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Governor Andrew M. Cuomo called on the U.S. Senate Wednesday to pass a coronavirus relief bill that helps all Americans and provides unrestricted fiscal support for states. The next bill should focus on funding state and local governments, working families, state testing and tracing efforts and a real economic stimulus with no handouts to corporations who do not protect their workers and only enrich executives or shareholders. The House of Representatives has already passed a bill that includes $500 billion for states and $375 billion for locals; Medicaid funding for the most vulnerable; increased SNAP food assistance; 100 percent FEMA federal assistance; funding for testing; and repeals SALT cap to help states most affected by COVID-19.

In a press conference Wednesday Congressman Tom Reed (R- 23rd NY Congressional District) accused Cuomo of sitting on $5 billion that Reed said should have been distributed to the state's counties. He said he predicts a new bill will take distribution of the federal aid out of the Governor's hands, with the federal government distributing it directly to counties and municipalities.

"Other States are honoring the legislative intent of CARES Act One that distributes that money to the local governments," Reed said. But the governor of New York and some other governors have decided to ignore that and sit on that money in the state Capitol That being said, I'm looking forward and so over the last 60 days, I've reached out to the National Association of Counties, the US Conference of Mayors, the National League of Cities, and have been working with the White House, and Mitch McConnell's team. I think the reality is that you're going to see a state and local aid package put together. That is going to honor a couple of things. One, making sure that there's direct local assistance to our local governments, like our counties, like our cities, like our villages, like our towns."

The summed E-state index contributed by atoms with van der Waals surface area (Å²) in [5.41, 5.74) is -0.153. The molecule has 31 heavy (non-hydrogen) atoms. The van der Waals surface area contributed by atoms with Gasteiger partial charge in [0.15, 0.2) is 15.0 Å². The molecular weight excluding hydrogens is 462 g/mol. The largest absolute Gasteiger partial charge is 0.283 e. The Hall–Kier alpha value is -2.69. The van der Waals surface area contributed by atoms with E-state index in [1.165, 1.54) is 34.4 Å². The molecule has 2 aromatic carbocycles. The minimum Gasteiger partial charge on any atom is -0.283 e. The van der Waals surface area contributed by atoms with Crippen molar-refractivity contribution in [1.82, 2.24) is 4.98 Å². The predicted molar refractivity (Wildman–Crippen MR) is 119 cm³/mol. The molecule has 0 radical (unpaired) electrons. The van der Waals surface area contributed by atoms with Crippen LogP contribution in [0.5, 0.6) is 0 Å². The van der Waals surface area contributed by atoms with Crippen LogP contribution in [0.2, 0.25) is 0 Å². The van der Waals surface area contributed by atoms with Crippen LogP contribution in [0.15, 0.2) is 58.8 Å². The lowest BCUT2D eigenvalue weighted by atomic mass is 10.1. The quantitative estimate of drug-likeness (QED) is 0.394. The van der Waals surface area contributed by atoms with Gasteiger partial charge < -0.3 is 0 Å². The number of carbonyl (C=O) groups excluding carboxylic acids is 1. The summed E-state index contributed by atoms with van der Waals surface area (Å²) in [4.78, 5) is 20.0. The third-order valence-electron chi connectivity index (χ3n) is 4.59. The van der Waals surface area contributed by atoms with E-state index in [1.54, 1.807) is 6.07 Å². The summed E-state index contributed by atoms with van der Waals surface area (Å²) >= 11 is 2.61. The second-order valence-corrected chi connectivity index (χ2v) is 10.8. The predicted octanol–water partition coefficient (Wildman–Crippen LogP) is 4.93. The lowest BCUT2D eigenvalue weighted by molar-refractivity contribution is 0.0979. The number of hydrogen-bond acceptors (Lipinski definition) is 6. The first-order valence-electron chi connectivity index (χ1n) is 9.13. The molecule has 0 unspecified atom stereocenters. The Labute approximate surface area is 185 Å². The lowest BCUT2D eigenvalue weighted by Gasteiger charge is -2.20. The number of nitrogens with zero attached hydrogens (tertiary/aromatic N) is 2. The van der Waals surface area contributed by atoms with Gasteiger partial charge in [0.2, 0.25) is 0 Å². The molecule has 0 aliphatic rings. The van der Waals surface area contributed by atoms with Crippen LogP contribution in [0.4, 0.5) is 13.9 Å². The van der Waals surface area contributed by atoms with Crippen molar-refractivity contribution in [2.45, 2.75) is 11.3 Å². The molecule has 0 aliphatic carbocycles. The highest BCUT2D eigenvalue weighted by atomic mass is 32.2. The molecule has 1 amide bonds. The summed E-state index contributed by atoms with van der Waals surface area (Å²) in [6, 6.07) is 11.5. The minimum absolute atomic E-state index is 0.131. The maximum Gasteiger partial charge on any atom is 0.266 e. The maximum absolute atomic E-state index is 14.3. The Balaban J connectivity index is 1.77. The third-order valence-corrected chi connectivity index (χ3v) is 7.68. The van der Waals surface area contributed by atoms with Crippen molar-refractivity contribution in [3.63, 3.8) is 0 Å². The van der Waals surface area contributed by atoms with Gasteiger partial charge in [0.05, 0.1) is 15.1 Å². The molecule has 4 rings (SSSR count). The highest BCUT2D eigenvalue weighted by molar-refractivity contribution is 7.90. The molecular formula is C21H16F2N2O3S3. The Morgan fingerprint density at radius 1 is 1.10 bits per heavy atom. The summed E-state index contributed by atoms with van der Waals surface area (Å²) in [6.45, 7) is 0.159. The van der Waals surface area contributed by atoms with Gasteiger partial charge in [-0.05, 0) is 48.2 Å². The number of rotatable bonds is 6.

Congressman Tom Suozzi (D - 3rd NYS Congressional District) in a Wednesday press conference said that New York Congressmen of both parties have joined to try to get equitable COVID-19 aid for communities in their state. He noted that over the past five years over New York State taxpayers have sent $120 billion more to the federal government than they have gotten back. He said that making sure that there is a pot of money that is distributed based upon the rate of infection to our States is non-negotiable to New York representatives.

"This just really got my interest early on in the process when we were distributing money to hospitals and those $30 billion at first tranche of money that out to the hospitals and more money went to the Texas hospitals with which at the time at two and a half percent of the cases that went to the New York hospitals, which at the time had over 30% of the cases," Suozzi said ). "And so I worked very hard getting bipartisan support from Tom Reed and every Democrat and every Republican in New York state to push for a special hotspot fund, uh, to be distributed based upon the rate of infection. We've got a $10 billion fund and of that $4 billion is going into New York hospitals."

The Governor also renewed his call for Congress to pass the 'Americans First Law' to help prevent corporate bailouts following the COVID-19 pandemic. First proposed by the Governor on May 10th, the legislation states that a corporation cannot be eligible to receive government funding if it doesn't maintain the same number of employees that the corporation had before the COVID-19 pandemic.

Cuomo also urged President Trump to support a real public infrastructure program and to advance infrastructure projects in New York -- including the LaGuardia AirTrain, the Cross-Hudson Tunnels, and the Second Avenue Subway expansion -- to help supercharge the economy.

Reed said there is bipartisan support for an infrastructure program, saying that 50 Republicans and Democrats in the Problem Solvers caucus in the House of Representatives, which he co-chairs. He said it may or may not be in the next legislative package, but believes "there is an appetite for an infrastructure project this year."

"Those 25 Republicans and 25 Democrats committed to come together and we have supported infrastructure deal and even our back to work checklist that we put together as a group gave to our 75% consensus to support it, to give the seal of approval of the Problem Solvers Caucus," Reed said. "Infrastructure was part of the economic stimulus, a portion of it to go forward. And so it's not just about, roads and highways that's included, inclusive of looking over the horizon in the next 50 years, 35 years. What are the infrastructure investments that are necessary for us to go forward and up? Broadband is obviously right in the middle of that."

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